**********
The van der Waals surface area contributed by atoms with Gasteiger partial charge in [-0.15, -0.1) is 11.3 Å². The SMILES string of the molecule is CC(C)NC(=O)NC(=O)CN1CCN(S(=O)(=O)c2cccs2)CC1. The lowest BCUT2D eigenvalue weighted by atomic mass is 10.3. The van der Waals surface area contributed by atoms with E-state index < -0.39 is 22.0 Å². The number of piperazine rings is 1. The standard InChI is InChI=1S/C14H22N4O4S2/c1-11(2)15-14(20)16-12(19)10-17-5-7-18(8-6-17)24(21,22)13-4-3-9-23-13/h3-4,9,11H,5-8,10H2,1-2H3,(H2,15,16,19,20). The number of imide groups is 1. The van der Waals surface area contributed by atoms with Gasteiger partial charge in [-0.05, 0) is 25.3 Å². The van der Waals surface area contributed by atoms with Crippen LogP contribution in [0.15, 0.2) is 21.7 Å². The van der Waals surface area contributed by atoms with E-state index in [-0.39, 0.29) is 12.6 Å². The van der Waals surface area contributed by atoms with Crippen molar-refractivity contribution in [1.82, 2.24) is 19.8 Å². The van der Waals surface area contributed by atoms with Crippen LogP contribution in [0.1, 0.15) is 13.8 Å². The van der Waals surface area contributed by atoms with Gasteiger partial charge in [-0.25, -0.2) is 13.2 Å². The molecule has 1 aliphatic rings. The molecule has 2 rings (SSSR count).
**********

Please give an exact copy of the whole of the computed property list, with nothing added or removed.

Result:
The van der Waals surface area contributed by atoms with Gasteiger partial charge in [-0.15, -0.1) is 11.3 Å². The SMILES string of the molecule is CC(C)NC(=O)NC(=O)CN1CCN(S(=O)(=O)c2cccs2)CC1. The lowest BCUT2D eigenvalue weighted by atomic mass is 10.3. The van der Waals surface area contributed by atoms with E-state index < -0.39 is 22.0 Å². The number of piperazine rings is 1. The standard InChI is InChI=1S/C14H22N4O4S2/c1-11(2)15-14(20)16-12(19)10-17-5-7-18(8-6-17)24(21,22)13-4-3-9-23-13/h3-4,9,11H,5-8,10H2,1-2H3,(H2,15,16,19,20). The number of imide groups is 1. The van der Waals surface area contributed by atoms with Gasteiger partial charge in [-0.05, 0) is 25.3 Å². The van der Waals surface area contributed by atoms with Crippen LogP contribution in [0.15, 0.2) is 21.7 Å². The van der Waals surface area contributed by atoms with E-state index in [-0.39, 0.29) is 12.6 Å². The van der Waals surface area contributed by atoms with Crippen molar-refractivity contribution in [1.82, 2.24) is 19.8 Å². The van der Waals surface area contributed by atoms with Crippen LogP contribution in [0.1, 0.15) is 13.8 Å². The van der Waals surface area contributed by atoms with Gasteiger partial charge in [-0.25, -0.2) is 13.2 Å². The molecule has 1 aliphatic rings. The molecule has 2 rings (SSSR count).